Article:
French bookshops ask to be treated as essential services during new lockdown

Alison Flood
·2 min read
<span>Photograph: Franck Fife/AFP via Getty Images</span>
Photograph: Franck Fife/AFP via Getty Images

French authors, booksellers and publishers are imploring the French government to allow bookshops to stay open because reading is “essential”, as the country enters a national four-week lockdown to curb the spread of coronavirus.

France’s second lockdown, announced on Wednesday evening by president Emmanuel Macron, begins at midnight on Thursday. Macron said he hoped it would put a “brutal brake” on the infection rate, as France is “submerged by the acceleration of the spread of the virus”. All non-essential businesses, including bars and restaurants, are to close, while individuals will require sworn declarations to leave home.

But in a joint statement, France’s publishers’ association, the Syndicat national de l’édition (SNE), joined with its booksellers’ association, the Syndicat de la Librairie Française (SLF), and authors’ group, the Conseil Permanent des Ecrivains (CPE), in a call for bookshops to remain open alongside supermarkets and pharmacies.

France has more than 3,000 independent bookshops, and the trade associations pointed to an “extraordinary appetite for reading among the French”, particularly over recent months.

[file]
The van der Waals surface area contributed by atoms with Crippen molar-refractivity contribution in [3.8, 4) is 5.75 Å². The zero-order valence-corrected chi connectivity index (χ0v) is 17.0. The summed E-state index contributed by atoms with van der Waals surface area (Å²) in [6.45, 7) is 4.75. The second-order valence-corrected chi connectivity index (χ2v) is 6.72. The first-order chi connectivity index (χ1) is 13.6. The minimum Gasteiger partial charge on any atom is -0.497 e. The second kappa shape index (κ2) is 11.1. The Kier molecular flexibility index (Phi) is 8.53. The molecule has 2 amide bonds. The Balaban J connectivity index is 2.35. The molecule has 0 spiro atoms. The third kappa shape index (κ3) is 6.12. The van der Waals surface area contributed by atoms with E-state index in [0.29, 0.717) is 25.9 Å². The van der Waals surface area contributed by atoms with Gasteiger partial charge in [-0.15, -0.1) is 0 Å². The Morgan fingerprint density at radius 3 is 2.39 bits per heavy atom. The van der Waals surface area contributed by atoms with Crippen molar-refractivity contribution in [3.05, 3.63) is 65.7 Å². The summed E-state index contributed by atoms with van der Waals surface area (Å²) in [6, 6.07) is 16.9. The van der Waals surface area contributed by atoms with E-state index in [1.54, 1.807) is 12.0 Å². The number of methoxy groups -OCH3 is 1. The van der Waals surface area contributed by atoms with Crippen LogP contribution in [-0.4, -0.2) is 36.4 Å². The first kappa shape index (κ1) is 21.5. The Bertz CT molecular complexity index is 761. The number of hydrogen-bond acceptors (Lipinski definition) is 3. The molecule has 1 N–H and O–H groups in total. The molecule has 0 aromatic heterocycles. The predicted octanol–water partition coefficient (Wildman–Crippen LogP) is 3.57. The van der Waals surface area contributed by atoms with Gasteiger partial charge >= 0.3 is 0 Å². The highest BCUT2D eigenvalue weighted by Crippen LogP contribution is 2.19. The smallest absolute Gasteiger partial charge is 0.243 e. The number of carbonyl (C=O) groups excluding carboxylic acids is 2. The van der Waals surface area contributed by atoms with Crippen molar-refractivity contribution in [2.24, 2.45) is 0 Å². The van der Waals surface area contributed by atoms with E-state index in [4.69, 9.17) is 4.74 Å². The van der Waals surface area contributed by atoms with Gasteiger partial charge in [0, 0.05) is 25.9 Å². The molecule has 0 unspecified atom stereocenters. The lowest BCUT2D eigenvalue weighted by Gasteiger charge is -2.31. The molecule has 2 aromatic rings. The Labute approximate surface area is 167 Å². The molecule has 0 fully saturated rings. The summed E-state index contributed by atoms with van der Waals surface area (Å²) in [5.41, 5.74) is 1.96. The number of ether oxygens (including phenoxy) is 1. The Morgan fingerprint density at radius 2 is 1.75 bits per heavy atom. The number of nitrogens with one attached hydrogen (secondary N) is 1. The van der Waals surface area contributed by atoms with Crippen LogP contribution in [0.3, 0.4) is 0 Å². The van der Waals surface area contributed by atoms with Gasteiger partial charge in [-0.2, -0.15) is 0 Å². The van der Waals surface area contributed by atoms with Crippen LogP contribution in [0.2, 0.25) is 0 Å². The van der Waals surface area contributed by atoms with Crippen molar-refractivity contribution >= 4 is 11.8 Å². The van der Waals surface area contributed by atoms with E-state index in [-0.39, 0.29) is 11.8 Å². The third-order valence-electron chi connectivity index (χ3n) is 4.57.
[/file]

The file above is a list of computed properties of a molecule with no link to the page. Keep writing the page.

“Leave our bookstores open so that social confinement does not also become cultural isolation,” they write. “Our readers, who love independent bookstores, would not understand it and would experience it as an injustice … books satisfy our need for understanding, reflection, escape, distraction, but also sharing and communication.”

Lire, c’est vivre,” they say: reading is living.

Related: Legendary Paris bookshop Shakespeare and Company begs for help in pandemic

The first French lockdown saw bookshops closed, with the majority also suspending online orders in order to protect staff, customers and delivery services. On Wednesday, one of Paris’s most famous bookshops, Shakespeare and Company, said it had seen an 80% decline in sales since March, and appealed to customers for help as it faces “hard times”.

While the closures earlier in the year “wounded the book industry to the heart”, shops were now prepared and “perfectly able to welcome readers in a new lockdown, in safe and proven sanitary conditions … We are ready to assume our cultural and health responsibilities.”